What is your experience so far in the MAPC programme?
It is definitely pleasant. As a part-time student, I can totally feel the freedom and flexibility in choosing any modules at every semester based on my personal timetable. Besides, the lectures are always interactive and the reading resources are plentiful and easily accessible.
Nonetheless, it was rather a dismal and unforeseen situation that my intake fell during the pandemic season, for which I did not have many opportunities to be physically present for the lectures and explore other facilities like library, e-labs with advanced drug discovery software installed, practical labs, etc. which were offered in IMU. However, they managed to overcome these by offering and launching the learning experiences through various online platforms. Although it was totally a new experience to all students, I was able to adapt to it quickly and grasped on the knowledge easily.
What research are you working on in your Masters?
Since my job scope already includes in-depth analysis on pharmaceutical drug products and active pharmaceutical ingredients (APIs), I actually wish to expand my interest into formulation development for my research project. Currently, I am working on liquid crystalline nanostructure formed from lipids to be used to formulate a poorly water soluble anticancer drug which is commercially available, under the supervision of Dr Thiagarajan Madheswaran.
Meanwhile, we also incorporated quality-by-design (QbD) to improve our formulation and various analytical techniques to understand the physicochemical properties better. In addition, we investigated on its anticancer activity on human PC3 prostate cancer cell lines. The objectives of our research are generally to improve the drug solubility and its anticancer activity by introducing the drug into a new promising drug delivery carrier.
What are the skills/knowledge you have gained in the programme? How does it help you at work?
Besides the basic research skills, the most unforgettable knowledge I had learnt was during the quality management and regulatory management module, as this module was entirely taught by guest lecturers who have prior experiences in various pharmaceutical industries. These guest lecturers always delivered their personal work experiences during each lecture. They even brought out some real case scenarios to explain and relate with different situations to enhance our understanding. It was definitely the most interesting and interactive module as we had opportunities to share our work experiences with the guest lecturers too!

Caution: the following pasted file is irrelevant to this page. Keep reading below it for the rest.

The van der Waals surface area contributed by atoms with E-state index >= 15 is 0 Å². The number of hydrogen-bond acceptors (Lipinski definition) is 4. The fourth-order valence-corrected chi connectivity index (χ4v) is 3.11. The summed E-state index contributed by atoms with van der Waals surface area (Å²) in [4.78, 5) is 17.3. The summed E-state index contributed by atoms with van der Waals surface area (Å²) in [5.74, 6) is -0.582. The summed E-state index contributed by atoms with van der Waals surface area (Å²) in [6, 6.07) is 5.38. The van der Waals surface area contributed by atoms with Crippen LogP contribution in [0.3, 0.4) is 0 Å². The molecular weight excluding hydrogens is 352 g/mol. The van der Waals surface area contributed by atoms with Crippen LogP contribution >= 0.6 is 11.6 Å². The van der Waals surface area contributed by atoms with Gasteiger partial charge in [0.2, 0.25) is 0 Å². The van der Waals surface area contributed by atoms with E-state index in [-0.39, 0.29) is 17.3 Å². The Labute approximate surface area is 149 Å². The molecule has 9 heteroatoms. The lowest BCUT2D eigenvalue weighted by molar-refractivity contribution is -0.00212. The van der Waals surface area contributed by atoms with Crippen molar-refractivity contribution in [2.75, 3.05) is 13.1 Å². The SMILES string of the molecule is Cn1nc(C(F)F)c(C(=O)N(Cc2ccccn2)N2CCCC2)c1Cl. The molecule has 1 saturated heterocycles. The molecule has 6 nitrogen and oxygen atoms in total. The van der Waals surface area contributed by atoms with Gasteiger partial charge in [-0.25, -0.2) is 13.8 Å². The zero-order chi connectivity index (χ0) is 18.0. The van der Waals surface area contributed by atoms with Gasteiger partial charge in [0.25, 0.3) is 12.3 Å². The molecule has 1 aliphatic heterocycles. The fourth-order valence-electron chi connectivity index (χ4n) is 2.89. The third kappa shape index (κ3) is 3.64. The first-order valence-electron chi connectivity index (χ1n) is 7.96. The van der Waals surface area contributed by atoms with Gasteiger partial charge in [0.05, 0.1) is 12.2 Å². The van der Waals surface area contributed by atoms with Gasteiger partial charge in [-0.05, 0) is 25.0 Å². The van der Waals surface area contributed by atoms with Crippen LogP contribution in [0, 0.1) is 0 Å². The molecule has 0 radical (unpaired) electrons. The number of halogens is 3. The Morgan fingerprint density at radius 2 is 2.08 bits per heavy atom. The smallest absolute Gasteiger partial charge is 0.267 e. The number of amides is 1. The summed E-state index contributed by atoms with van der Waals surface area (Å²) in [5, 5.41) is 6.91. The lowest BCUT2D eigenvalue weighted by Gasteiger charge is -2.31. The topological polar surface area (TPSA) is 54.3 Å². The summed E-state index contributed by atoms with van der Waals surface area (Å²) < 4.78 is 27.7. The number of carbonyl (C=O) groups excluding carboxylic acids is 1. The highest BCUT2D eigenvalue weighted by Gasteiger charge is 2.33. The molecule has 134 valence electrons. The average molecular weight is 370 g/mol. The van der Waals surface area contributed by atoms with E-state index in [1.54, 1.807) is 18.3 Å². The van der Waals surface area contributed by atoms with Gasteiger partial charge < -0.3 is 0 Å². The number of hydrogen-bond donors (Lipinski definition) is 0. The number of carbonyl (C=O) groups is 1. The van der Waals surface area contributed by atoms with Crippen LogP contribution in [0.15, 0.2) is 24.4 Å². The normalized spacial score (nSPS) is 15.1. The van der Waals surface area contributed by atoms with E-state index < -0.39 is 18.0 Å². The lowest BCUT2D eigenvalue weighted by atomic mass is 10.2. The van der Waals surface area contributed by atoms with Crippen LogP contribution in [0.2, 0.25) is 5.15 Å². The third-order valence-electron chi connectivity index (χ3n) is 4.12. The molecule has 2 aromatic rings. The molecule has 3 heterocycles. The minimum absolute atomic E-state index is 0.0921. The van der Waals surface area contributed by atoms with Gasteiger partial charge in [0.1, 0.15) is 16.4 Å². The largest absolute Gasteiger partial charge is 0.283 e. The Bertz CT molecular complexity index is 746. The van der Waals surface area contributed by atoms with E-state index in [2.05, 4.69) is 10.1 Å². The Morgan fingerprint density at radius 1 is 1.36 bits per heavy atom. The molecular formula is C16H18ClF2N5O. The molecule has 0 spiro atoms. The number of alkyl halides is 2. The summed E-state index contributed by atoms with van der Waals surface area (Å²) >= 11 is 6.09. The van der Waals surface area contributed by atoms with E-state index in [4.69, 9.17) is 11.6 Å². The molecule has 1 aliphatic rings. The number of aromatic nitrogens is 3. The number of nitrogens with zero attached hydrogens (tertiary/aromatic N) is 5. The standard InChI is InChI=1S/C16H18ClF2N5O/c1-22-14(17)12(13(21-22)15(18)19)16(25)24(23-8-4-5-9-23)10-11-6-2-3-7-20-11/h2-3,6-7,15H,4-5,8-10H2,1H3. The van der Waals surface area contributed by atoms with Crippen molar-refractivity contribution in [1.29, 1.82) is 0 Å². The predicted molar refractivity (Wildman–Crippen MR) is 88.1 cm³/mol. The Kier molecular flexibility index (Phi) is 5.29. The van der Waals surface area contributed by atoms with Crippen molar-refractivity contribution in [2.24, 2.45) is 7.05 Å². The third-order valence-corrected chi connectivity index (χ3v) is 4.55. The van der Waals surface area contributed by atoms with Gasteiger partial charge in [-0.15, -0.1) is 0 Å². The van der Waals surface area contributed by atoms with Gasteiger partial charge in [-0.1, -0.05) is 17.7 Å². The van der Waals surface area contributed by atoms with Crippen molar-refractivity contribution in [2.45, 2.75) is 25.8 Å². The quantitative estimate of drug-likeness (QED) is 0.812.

Moreover, I was also re-introduced to many guidelines and standards like ICH guidelines, ISO standards, EMA, FDA, CGMP, etc., although I had always heard of them at my workplace but I never had a chance to really understand it properly.
Besides, the assignments also required us to prepare a few protocols on validation activities and qualification testing of equipment. These assignments actually helped me to learn step-by-step on how to correctly perform validation and qualification activities in pharmaceutical field, which I never experienced at my workplace till date. Besides, as my job responsibilities mainly and only involves solid state chemistry, thus most of the time I am not really involved in wet chemistry for example USP testings on drugs, HPLC validation process etc. MAPC programme allows me to learn all these through various modules and lab practical sessions. Most of them are totally relatable and competent to what we always practice at pharmaceutical labs.
Although this knowledge may not be helpful to me at the moment, I believe that it will definitely allow me to have a more diverse career pathway in the future, for which I am totally grateful to MAPC programme at IMU.
We would like to express our heartfelt thanks to Eddy for taking time out to answer our questions.